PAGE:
Some Christians, believing that the Holy Spirit's revelation to the church is progressive, have questioned some of the New Testament's moral teachings—for example on homosexuality, church hierarchy, slavery, and the role of women—as outdated.
Today, the New Testament remains a central pillar of the Christian faith, and has played a major role in shaping modern Western culture.
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The original texts of the New Testament books written mostly or entirely in Koine Greek, the vernacular dialect in first century Roman provinces of the Eastern Mediterranean.
In 1521, Martin Luther translated the New Testament from Greek into German, and this version was published in September 1522.
Views of the authoritativeness of the New Testament often depend on the concept of inspiration, which relates to the role of God in the formation of both the New Testament and the Old Testament.
The final book of the New Testament is the Book of Revelation, traditionally by the Apostle John, son of Zebedee (also known as John of Patmos).
All Christian groups respect the New Testament, but they differ in their understanding of the nature, extent, and relevance of its authority.
Other books were held in high esteem but were gradually relegated to the status of New Testament Apocrypha.
Contrary to popular misconception, the New Testament canon was not decided primarily by large Church council meetings, but rather developed slowly over several centuries.
The Synoptic Gospels, Matthew, Mark and Luke, unlike the other New Testament works, have a unique documentary relationship.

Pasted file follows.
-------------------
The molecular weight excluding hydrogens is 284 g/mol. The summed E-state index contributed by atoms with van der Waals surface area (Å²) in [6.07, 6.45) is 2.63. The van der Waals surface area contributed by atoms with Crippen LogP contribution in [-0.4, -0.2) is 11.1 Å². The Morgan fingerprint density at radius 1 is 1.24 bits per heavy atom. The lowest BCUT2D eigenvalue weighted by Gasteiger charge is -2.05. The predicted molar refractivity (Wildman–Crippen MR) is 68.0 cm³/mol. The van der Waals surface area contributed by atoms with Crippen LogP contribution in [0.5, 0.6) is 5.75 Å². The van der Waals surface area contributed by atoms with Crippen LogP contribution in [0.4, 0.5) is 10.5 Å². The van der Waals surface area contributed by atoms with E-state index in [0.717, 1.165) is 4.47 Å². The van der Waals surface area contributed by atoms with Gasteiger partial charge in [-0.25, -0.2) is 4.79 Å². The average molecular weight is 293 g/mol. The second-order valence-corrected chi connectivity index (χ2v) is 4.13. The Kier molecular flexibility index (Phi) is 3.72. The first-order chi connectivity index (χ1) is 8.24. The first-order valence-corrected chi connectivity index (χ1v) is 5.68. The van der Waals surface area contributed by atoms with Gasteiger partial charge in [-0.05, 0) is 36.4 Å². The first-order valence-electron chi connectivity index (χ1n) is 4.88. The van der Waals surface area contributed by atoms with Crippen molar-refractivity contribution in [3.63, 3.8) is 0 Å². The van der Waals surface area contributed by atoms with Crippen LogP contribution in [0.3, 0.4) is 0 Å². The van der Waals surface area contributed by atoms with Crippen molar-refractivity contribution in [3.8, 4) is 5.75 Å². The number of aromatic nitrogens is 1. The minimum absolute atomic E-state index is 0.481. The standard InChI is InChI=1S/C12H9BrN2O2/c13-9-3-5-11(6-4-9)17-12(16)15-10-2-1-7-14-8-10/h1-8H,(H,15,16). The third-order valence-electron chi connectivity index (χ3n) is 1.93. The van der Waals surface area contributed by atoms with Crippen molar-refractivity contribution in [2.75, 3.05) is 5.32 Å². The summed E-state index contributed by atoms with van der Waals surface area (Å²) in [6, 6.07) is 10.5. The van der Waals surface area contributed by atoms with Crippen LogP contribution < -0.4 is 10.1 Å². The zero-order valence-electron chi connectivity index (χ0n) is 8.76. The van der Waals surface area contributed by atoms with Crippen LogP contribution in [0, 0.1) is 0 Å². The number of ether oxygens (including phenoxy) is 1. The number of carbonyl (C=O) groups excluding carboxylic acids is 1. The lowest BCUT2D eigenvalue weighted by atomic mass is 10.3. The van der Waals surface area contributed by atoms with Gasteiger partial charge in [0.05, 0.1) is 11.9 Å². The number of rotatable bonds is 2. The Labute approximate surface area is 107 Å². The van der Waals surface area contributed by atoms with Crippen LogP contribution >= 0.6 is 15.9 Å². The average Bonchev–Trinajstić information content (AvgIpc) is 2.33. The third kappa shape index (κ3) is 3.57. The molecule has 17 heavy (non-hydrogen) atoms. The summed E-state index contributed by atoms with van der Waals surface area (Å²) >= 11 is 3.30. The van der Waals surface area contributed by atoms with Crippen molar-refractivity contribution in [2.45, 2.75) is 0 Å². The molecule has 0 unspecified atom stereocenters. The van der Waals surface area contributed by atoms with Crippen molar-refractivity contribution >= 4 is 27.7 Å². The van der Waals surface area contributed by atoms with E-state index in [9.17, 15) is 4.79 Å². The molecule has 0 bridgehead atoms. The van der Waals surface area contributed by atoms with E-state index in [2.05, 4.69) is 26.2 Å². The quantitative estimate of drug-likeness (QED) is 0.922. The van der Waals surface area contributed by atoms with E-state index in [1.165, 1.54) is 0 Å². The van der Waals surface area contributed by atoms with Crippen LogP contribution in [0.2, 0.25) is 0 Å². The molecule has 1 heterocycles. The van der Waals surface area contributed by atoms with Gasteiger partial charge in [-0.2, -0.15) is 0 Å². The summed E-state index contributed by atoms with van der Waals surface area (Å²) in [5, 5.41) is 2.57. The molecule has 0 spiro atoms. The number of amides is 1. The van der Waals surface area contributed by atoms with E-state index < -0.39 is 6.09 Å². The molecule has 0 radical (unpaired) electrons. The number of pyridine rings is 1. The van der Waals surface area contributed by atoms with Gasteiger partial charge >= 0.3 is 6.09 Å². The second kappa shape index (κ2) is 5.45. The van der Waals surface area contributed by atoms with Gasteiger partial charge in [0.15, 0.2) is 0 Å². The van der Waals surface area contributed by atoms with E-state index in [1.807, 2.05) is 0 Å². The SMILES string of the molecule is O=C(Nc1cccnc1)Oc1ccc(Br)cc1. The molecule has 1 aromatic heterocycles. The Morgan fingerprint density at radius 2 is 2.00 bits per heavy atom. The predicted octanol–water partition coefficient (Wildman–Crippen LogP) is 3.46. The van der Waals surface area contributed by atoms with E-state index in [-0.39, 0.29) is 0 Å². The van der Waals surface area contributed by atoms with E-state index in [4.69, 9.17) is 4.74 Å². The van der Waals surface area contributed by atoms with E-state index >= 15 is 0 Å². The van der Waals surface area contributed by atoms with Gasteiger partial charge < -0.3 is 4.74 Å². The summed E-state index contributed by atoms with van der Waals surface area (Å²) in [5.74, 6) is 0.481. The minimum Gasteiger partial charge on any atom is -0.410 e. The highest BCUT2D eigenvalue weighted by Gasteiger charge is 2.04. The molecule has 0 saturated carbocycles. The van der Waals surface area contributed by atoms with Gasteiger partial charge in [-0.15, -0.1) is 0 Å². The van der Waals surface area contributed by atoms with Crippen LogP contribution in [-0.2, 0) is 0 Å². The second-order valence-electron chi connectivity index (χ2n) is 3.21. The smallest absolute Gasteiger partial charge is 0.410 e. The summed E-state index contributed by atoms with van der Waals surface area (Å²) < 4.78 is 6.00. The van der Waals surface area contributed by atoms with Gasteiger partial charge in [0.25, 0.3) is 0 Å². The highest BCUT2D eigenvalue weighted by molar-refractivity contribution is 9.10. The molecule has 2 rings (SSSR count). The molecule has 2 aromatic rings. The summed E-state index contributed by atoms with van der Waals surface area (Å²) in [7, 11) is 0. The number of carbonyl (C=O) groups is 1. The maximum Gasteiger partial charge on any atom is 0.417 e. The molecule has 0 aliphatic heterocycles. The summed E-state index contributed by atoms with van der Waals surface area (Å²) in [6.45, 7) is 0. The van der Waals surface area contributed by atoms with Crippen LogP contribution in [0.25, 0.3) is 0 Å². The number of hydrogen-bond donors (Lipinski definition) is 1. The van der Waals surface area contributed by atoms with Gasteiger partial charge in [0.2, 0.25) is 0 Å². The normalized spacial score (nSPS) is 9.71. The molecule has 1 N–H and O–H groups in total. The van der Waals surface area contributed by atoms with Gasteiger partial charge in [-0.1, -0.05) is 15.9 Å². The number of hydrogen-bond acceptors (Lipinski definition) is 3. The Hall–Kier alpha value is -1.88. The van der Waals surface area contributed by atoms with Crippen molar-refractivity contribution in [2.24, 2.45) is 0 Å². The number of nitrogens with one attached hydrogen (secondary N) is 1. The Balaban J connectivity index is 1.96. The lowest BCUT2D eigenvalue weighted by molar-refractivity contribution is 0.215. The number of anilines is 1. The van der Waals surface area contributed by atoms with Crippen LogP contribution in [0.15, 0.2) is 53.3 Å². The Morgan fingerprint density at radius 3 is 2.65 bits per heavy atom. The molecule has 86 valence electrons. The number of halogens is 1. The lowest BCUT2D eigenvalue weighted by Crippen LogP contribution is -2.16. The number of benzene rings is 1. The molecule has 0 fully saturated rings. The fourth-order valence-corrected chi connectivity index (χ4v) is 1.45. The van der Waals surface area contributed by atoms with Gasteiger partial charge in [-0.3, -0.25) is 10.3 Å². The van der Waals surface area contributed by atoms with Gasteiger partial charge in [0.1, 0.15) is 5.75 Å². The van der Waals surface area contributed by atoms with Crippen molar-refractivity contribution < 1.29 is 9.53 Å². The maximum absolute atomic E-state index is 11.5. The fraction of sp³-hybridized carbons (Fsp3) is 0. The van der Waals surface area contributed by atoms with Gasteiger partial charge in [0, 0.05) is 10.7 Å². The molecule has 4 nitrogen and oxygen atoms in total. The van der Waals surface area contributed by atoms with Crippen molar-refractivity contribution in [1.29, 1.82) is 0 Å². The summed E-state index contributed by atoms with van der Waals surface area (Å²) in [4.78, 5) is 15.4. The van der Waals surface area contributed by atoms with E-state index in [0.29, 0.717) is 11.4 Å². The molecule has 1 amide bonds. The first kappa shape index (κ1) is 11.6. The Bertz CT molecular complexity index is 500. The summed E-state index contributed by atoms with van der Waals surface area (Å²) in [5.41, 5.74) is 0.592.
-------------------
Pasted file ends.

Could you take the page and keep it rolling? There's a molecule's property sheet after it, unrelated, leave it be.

The authorship of all non-Pauline New Testament books has been disputed in recent times.
Related to the question of authority is the issue of which books were included in the New Testament: canonization.
The Muratorian fragment, usually in the late second century, provides the earliest known New Testament canon attributed to mainstream (that is, not Marcionite) Christianity.
Today there are hundreds if not thousands of translations of the New Testament, covering nearly every language currently spoken.
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That which preceded the advent and passion of Christ—-that is, the law and the prophets—-is called the Old; but those things which were written after His resurrection are named the New Testament.
The New Testament is a collection of works, and as such was written by multiple authors.
The New Testament is the name given to the second and final portion of the Christian Bible.
The term New Testament is a translation from the Latin Novum Testamentum first coined by the second century Christian writer Tertullian.
Views about the authors of the other New Testament works—such as the letters purportedly from such figures such as Peter, James, John, and Jude—fall along similar lines.